Mammalian Na+/H+ Exchanger
The mammalian Na+/H+ exchanger (NHE1, isoform 1) is a ubiquitously expressed membrane protein of mammalian cells. It removes one intracellular proton in exchange for a single extracellular sodium ion. NHE1 has several important physiological functions. It maintains intracellular pH (pHi) while protecting cells from acidification as a result of metabolism. It also regulates cell volume in response to osmotic challenge. There are ten isoforms of NHE that are different gene products. In human pathology, NHE1 is critical in several diseases, including myocardial heart hypertrophy and ischemia reperfusion damage . NHE1 is also important in breast cancer, where it acts as a trigger for metastasis.
Mammalian Na+/H+ exchangers are a family of membrane proteins. There are up to 10 isoforms of this family of proteins that are different gene products. Isoform 1, mammalian Na+/H+ exchanger (NHE1, isoform 1) is a ubiquitously expressed in the plasma membrane of mammalian cells. It removes one intracellular proton in exchange for a single extracellular sodium ion  (Figure 1).
2. NHE1's Physiological Functions
NHE1 has numerous important physiological functions. It maintains intracellular pH (pHi) while protecting cells from acidification as a result of metabolism. It also regulates cell volume in response to osmotic challenge. In human pathology, NHE1 is critical in several diseases, including myocardial heart hypertrophy and ischemia reperfusion damage. There it is thought to contribute to calcium overload. Loss of cellular ATP production due ischemia, contributes to decreased sodium extrusion by the Na+/K+ ATPase. Accumulation of intracellular sodium NHE1 leads to reversal of the action of the Na+/Ca2+exchanger and accumulation of detrimental intracellular calcium. Blockage of activity of NHE1 has been proposed as a therapy of ischemia reperfusion damage, but further development and use of inhibitors is still required  (Figure 2).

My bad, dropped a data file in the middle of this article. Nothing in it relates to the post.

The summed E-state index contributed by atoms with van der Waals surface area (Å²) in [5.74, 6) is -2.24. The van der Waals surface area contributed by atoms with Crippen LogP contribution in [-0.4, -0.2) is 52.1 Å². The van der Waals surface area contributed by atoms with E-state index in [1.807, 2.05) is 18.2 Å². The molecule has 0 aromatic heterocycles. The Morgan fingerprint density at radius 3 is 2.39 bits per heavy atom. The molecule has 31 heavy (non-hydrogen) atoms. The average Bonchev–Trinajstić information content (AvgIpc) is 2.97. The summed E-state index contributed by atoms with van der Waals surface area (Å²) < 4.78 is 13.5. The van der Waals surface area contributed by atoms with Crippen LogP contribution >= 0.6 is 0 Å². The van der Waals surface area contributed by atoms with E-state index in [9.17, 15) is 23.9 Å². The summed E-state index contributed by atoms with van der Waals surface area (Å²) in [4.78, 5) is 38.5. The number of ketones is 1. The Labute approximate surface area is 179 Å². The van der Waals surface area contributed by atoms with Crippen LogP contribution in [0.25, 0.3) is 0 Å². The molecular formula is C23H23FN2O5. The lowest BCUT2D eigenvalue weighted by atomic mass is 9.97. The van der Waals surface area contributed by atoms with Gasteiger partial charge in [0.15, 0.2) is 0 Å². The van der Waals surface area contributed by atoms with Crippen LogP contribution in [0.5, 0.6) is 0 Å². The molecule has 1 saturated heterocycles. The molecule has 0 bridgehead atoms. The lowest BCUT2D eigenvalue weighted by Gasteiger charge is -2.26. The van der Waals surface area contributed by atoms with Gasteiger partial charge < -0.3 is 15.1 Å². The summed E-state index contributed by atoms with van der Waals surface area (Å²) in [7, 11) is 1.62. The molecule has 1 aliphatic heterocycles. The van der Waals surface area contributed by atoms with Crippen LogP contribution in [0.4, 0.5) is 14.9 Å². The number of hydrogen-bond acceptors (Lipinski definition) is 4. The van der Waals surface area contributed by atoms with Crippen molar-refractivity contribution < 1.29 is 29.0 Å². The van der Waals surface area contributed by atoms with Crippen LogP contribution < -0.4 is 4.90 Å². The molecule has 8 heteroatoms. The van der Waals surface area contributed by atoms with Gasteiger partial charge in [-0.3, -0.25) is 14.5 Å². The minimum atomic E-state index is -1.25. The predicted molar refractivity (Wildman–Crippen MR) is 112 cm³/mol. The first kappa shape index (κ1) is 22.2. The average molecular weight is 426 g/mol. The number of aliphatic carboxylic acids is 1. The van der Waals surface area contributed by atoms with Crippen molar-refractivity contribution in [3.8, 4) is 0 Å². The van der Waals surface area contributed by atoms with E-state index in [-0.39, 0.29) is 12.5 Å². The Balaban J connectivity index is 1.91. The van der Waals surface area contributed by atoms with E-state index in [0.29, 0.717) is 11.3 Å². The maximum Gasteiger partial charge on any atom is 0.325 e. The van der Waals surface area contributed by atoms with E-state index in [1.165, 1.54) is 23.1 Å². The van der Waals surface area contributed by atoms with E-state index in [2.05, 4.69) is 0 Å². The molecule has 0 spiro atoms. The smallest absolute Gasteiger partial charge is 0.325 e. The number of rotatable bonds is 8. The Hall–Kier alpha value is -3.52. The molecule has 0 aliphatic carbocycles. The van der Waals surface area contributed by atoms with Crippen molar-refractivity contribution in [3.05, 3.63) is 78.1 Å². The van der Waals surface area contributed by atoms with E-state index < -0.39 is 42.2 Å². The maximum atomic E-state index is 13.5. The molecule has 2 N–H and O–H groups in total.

NHE1 is also important in breast cancer, where it acts as a trigger for metastasis. It is thought that elevated NHE1 activity contributes to extracellular acidification and increased extracellular proteolysis. This contributes to extracellular matrix degradation and increased cell mobility  (Figurre 3).
While the complete 3D structure of NHE1 is unknown, NHE1 is known to consist of two domains: a membrane domain that transports ions and a C-terminal cytosolic regulatory domain. The N-terminal membrane domain is comprised of 500 amino acids, and the C-terminal cytosolic regulatory domain is 315 amino acids long and functions to regulate the membrane domain  (Figure 4).
Genetic mutations in NHE1 have been previously documented. A severe mutation in the human NHE1 gene SLC9A1 causes ataxia and deafness in a disease called Lichtenstein–Knorr syndrome . Another genetic mutation in the transmembrane region of NHE1 also abolishes activity . We  examined the effects of a number of mutations that result in stop codon polymorphisms in the NHE1 protein; an NHE1 mutant with deleted C-terminal 80 amino acids had only minor defects. Surprisingly, truncating the NHE1 protein much more at amino acid 543 resulted in greatly reduced NHE1 activity. This was caused by a reduced expression and surface localization. The smaller protein showed an enhanced degradation, though RNA stability was unchanged. Recently , we demonstrated that amino acids 562-568 of the C-terminus of the protein are important in targeting and activity. They may represent an important new signal that is important in maintenance of NHE1 protein levels.
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